Changing the World in Heels

Advice for Aspiring Female Engineers from Jada Smith, Aptiv’s Vice President, Advanced Engineering and External Relations

I spent a lot of my childhood in Indiana trying to figure out how things worked. I didn’t really know that this obsession with invention was called “engineering” until much later, but that’s where my love of science and math took me. As I pursued first a degree and then a career in engineering, I soon discovered something else: On pretty much any given day, I was the only woman in the room.

More diversity = more innovation.
That’s changing, slowly, but it IS changing. Bachelor’s degrees awarded to women in engineering and computer science have increased 38% since 2011, but we still have a long way to go. 

Growing these numbers is not only good for women like myself, it’s good for the world. Research shows that diverse teams featuring individuals from different genders, races, backgrounds, and experiences bring fresh perspectives that lead to innovative solutions. And the engineering field needs this diversity for generating new ideas, receiving and commercializing patents, and providing the flexibility and critical thinking required in the modern economy.

My three cents.
I’m often approached by aspiring female engineers for advice on how to succeed in what remains, at least for now, a male-dominated field. My answers are simple, but in both my professional and personal life, I have found them to be incredibly effective. So here goes.

 

Tip #1: Balance the moment, not the life.
In 2013, I was a recently divorced mother, working full-time and going to school to get my MBA. I felt like a terrible mother for wanting a career, and a terrible engineer because I was glad I was a mother. I attended a conference in Chicago, where a female executive on a panel (how I wish I could remember her name) was asked about work / life balance. Her reply: “There’s no such thing.” She went on to explain the secret to having both a life and a career was making choices and identifying what’s important in each moment. Each hour. Each day. Each week.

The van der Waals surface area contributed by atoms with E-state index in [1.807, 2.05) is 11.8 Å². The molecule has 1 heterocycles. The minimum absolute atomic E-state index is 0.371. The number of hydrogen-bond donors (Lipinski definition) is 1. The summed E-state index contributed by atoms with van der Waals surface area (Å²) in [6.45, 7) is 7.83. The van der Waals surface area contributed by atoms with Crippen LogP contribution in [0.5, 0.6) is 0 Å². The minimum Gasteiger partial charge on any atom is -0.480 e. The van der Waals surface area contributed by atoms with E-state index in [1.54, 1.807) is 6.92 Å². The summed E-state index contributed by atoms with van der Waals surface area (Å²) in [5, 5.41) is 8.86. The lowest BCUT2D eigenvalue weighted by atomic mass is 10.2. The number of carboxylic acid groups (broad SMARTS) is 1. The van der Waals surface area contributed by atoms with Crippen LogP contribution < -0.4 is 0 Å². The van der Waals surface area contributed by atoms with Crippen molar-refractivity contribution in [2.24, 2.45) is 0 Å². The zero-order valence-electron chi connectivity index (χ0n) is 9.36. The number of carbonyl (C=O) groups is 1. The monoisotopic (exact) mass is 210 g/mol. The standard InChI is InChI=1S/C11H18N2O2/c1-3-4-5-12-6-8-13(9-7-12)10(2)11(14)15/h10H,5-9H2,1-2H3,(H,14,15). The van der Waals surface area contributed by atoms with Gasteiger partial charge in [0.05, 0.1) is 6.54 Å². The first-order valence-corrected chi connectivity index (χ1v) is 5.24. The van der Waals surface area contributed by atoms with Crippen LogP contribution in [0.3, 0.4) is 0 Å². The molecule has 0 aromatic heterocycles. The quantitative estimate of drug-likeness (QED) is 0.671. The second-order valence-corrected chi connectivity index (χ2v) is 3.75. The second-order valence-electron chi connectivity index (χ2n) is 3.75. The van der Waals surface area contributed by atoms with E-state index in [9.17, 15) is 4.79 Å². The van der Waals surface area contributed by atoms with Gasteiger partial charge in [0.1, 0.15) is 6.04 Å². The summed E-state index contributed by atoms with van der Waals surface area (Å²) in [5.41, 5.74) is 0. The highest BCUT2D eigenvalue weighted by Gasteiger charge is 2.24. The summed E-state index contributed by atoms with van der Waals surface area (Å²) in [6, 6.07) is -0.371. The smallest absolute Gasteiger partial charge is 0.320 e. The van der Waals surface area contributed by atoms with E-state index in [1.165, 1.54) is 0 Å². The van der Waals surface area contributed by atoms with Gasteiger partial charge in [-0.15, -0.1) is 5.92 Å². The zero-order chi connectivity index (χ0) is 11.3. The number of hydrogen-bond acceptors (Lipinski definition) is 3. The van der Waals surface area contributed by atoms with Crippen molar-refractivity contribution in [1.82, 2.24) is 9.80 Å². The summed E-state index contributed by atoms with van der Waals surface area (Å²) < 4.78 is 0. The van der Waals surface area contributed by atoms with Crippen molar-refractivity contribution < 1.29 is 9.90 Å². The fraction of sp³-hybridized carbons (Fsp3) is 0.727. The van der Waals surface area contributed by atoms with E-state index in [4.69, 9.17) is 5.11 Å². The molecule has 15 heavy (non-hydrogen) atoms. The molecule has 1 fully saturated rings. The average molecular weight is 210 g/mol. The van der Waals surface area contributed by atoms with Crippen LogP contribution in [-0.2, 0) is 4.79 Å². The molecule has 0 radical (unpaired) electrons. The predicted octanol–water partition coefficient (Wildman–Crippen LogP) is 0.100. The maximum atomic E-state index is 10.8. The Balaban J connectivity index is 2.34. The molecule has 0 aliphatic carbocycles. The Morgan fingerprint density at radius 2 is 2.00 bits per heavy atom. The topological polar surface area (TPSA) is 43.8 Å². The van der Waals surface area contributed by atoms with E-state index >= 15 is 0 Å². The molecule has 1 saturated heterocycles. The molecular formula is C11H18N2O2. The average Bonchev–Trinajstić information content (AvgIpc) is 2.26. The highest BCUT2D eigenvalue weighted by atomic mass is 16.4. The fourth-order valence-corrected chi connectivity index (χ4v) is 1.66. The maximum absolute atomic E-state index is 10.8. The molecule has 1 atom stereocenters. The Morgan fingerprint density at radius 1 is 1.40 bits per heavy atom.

It felt like a weight was lifted off me. I realized in that moment that I could have a career and be a great mother at the same time, but I had to be willing to make tough decisions and stand by them. And that’s what I’ve done. I balance the moment, every moment, and it works.

Tip #2: The only person standing in the way of your success is you.
I have had some challenging experiences in my life and looking back, it would have been easy to play the victim and focus solely on the negatives. Instead, whenever I encountered a problem, I thought about what I needed to change or do to solve it. I knew so many people had overcome bigger obstacles, so how could I let any of my relatively “small” problems defeat me? I have come a long way, and there will surely be potholes in the road ahead, but I am confident that I will be successful, because I’m confident I can do anything.

aptiv-women-engineersTip #3: Never, never, never quit.
Life is hard. You have to find the confidence, determination and grit within yourself to push through the hard times, even when you’re scared. 

Let me give you an example: During my first year as a single parent, my 6-year-old daughter confessed to me how sad she was that we wouldn’t have Christmas lights on the house that December. Why? Because her dad wasn’t there to put them up. I was flabbergasted. My own daughter, the girl I’ve raised to believe that her success or failure is determined by what’s inside her—not by her race, gender, or bank account—thought only a man could string up Christmas lights. My heart was broken. 
 
So what did I do? The next day, with my daughter watching, I climbed up a ladder and put up those lights (and let me tell you, I was terrified the entire time).
 
Did I have to do it? Of course not. But what kind of message would that send her? What kind of message would I be sending myself? That I wasn’t strong enough? If I can’t handle something small like putting up Christmas lights, then I certainly can’t handle the big things like making my voice heard in a room full of brilliant engineers. And I wasn’t going to let that be true. I refuse to let that be true.  
 

That was an important day for me (and I hope for my daughter as well). Determination won out over fear. And it set a great precedent. I still get scared, but I’ve been battle-tested and have come out on top before. As long as I hold on to the grit and determination that got me this far, and I have confidence in myself, I know that I can come out on top. And so can you. 

Posted By
Jada Smith, Vice President Advanced Engineering and External Relations

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